Alistair Farley (2007, Chemistry) reports on Wadham College Cricket

Summer of 2014 saw Wadham students and alumni united by a common passion for cricket. Together, Freebooters old and young, descended upon the inviting and hospitable village of Burbage, Wiltshire, who hosted an evening Twenty20 match on the night of the summer solstice. Winning the toss and electing to bat first on a slow pitch, Wadham posted 132-9, with early notable contributions from Luke Peake and Michael Edwards. Following the somewhat customary mid-order collapse, a 10th wicket partnership from Rob Bakewell and Alistair Farley set Burbage 133 to win. As dictated by tradition, all Freebooters were obliged to bowl at least an over, but despite the varied bowling, the wickets kept falling, leaving Burbage needing 8 to win off the last over, with one wicket in hand. With the light fading and our hopes diminishing, lady luck came to our side and Karim Habibi took an excellent running catch at long-on to secure a surprising victory for the touring side. A barbecue and an inevitable boat race later (which the Freebooters take to like fish at sea), a selection of cricketers traipsed with the crowds up to Stonehenge to witness the Summer Solstice. Following a couple of hours sleep the group made a swift return to Oxford for the President’s Weekend.  For the first time in a number of years, in part due to the excellent organisational and persuasion skills of Luke Peake and Paul Foley, the Freebooters past and present, were able to pitch their skills against one another on a glorious June afternoon on a side pitch next to the President’s Game. The old Freebooters (with the possible help of some ringers) made their experience count rapidly overhauling the students’ total of 115 all out. In true Wadham style, everyone had the opportunity to bat, bowl and field. The evening continued with the President’s Dinner held in the Old Library and as always much fun was had by all. Many thanks must go to the President, Stephen Stow, for subsidising the cost of the President’s dinner for students and we gratefully acknowledge WadSAS for their continued support of Wadham cricket alumni-students relations.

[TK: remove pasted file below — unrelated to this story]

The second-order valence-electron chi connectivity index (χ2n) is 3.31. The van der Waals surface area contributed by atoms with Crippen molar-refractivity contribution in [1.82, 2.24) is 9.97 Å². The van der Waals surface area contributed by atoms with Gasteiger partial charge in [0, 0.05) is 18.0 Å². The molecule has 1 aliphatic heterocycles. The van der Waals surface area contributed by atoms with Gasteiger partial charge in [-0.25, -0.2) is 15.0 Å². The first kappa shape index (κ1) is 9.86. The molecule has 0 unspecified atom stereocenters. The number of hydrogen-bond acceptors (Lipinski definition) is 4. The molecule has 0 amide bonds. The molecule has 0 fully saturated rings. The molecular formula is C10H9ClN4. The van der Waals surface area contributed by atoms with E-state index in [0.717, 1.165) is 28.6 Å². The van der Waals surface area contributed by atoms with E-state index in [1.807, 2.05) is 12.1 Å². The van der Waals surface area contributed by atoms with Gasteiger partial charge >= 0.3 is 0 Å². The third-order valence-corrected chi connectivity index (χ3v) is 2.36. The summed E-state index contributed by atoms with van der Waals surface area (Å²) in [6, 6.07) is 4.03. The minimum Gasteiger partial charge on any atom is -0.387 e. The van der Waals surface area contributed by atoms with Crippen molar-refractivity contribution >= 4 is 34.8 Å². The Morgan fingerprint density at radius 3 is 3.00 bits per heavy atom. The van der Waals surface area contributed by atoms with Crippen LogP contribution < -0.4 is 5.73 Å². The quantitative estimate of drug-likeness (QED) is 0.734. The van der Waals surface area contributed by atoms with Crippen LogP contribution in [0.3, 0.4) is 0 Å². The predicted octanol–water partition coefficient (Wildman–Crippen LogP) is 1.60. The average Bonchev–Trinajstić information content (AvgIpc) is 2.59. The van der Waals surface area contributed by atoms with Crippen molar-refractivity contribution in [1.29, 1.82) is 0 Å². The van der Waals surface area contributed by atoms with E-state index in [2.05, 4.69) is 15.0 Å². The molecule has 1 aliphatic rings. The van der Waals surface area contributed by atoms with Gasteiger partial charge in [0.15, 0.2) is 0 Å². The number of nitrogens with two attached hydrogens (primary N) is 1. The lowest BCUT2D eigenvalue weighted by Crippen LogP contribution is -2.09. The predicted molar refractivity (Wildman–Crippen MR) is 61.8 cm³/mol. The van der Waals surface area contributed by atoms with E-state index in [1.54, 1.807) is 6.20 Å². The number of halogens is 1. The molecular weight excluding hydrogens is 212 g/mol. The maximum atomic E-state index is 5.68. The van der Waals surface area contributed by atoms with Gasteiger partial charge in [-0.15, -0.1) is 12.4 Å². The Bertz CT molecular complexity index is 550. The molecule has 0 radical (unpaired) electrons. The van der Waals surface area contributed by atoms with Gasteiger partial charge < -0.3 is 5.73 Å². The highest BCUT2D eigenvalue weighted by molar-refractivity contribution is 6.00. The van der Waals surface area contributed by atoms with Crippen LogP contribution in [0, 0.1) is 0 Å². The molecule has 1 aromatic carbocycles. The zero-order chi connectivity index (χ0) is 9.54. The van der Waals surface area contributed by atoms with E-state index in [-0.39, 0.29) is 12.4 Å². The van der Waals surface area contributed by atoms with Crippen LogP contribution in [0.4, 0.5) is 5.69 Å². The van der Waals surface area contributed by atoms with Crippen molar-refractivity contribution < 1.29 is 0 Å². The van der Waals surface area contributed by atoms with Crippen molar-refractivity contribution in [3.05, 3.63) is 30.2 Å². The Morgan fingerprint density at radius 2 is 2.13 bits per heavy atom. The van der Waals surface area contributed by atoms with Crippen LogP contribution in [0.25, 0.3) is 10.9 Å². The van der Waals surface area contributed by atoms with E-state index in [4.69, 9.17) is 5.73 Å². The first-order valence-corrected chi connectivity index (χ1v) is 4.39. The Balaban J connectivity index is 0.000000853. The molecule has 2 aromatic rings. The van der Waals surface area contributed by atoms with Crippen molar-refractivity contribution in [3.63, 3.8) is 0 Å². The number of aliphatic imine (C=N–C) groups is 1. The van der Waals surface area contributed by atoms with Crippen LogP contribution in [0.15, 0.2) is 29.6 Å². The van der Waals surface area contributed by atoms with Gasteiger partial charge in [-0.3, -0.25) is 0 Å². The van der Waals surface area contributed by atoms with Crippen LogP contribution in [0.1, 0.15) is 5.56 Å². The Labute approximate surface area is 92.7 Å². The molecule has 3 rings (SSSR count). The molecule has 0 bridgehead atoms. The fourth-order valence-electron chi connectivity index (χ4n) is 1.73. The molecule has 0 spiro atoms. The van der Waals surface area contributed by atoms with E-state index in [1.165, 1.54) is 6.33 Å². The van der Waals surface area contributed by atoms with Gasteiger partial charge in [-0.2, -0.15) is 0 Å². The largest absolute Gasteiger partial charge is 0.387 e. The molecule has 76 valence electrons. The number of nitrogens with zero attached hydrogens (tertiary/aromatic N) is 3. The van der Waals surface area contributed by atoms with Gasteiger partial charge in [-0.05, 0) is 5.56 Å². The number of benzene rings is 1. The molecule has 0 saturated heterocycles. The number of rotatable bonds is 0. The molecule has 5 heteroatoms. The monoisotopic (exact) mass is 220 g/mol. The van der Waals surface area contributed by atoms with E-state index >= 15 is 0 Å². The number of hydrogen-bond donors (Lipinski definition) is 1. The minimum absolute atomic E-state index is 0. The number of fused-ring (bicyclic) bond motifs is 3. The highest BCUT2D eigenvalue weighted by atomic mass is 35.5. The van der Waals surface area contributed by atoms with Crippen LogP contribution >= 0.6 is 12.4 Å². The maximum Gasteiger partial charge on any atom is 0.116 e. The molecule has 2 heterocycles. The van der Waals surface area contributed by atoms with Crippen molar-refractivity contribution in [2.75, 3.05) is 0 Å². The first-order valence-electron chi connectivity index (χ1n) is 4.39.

Activity reports 2013

Rachel Everett (2010, DPhil Pathology) reports on the MCR Academic Dinner

The graduate academic dinner was open to all members of the MCR and over 80 students attended in addition to a number of Fellows. The event began with a champagne reception where booklets detailing the impressive and varied academic achievements of the graduate students were made available. A wonderful dinner was then enjoyed by all, with the wine funded by WadSAS to keep the cost per student down to just £10 per student, making the event inclusive of all graduates. The dinner was followed by a speech from the Warden, who congratulated the graduates on the breadth and magnitude of their various academic successes throughout their time studying as members of Wadham College. The event closed with drinks and a live jazz band in the Graduate Centre, where students and Fellows had the opportunity to chat and discuss work and research. The event was a great success and connected students and Fellows through their work and achievements and celebrated all academic successes, no matter how big or small.